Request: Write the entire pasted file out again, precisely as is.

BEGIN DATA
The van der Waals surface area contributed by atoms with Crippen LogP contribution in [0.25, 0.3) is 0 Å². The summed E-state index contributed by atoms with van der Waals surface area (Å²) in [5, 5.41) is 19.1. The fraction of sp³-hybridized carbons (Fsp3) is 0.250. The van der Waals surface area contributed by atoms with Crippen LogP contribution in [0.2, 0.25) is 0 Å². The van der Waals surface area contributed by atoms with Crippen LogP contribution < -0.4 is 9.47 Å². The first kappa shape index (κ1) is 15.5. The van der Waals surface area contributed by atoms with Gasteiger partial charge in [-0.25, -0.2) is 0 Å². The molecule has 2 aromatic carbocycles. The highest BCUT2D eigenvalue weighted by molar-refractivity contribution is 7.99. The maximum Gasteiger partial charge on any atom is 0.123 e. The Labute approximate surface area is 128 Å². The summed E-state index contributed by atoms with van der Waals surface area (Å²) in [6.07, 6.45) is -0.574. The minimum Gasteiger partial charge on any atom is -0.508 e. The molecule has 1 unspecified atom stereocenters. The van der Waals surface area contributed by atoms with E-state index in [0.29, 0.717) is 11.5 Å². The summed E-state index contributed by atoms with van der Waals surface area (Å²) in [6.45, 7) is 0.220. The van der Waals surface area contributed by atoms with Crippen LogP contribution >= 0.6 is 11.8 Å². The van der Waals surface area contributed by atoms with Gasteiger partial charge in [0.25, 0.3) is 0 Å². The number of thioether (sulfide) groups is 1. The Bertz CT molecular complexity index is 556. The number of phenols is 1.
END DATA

The van der Waals surface area contributed by atoms with Crippen LogP contribution in [0.25, 0.3) is 0 Å². The summed E-state index contributed by atoms with van der Waals surface area (Å²) in [5, 5.41) is 19.1. The fraction of sp³-hybridized carbons (Fsp3) is 0.250. The van der Waals surface area contributed by atoms with Crippen LogP contribution in [0.2, 0.25) is 0 Å². The van der Waals surface area contributed by atoms with Crippen LogP contribution < -0.4 is 9.47 Å². The first kappa shape index (κ1) is 15.5. The van der Waals surface area contributed by atoms with Gasteiger partial charge in [-0.25, -0.2) is 0 Å². The molecule has 2 aromatic carbocycles. The highest BCUT2D eigenvalue weighted by molar-refractivity contribution is 7.99. The maximum Gasteiger partial charge on any atom is 0.123 e. The Labute approximate surface area is 128 Å². The summed E-state index contributed by atoms with van der Waals surface area (Å²) in [6.07, 6.45) is -0.574. The minimum Gasteiger partial charge on any atom is -0.508 e. The molecule has 1 unspecified atom stereocenters. The van der Waals surface area contributed by atoms with E-state index in [0.29, 0.717) is 11.5 Å². The summed E-state index contributed by atoms with van der Waals surface area (Å²) in [6.45, 7) is 0.220. The van der Waals surface area contributed by atoms with Crippen LogP contribution >= 0.6 is 11.8 Å². The van der Waals surface area contributed by atoms with Gasteiger partial charge in [0.25, 0.3) is 0 Å². The number of thioether (sulfide) groups is 1. The Bertz CT molecular complexity index is 556. The number of phenols is 1.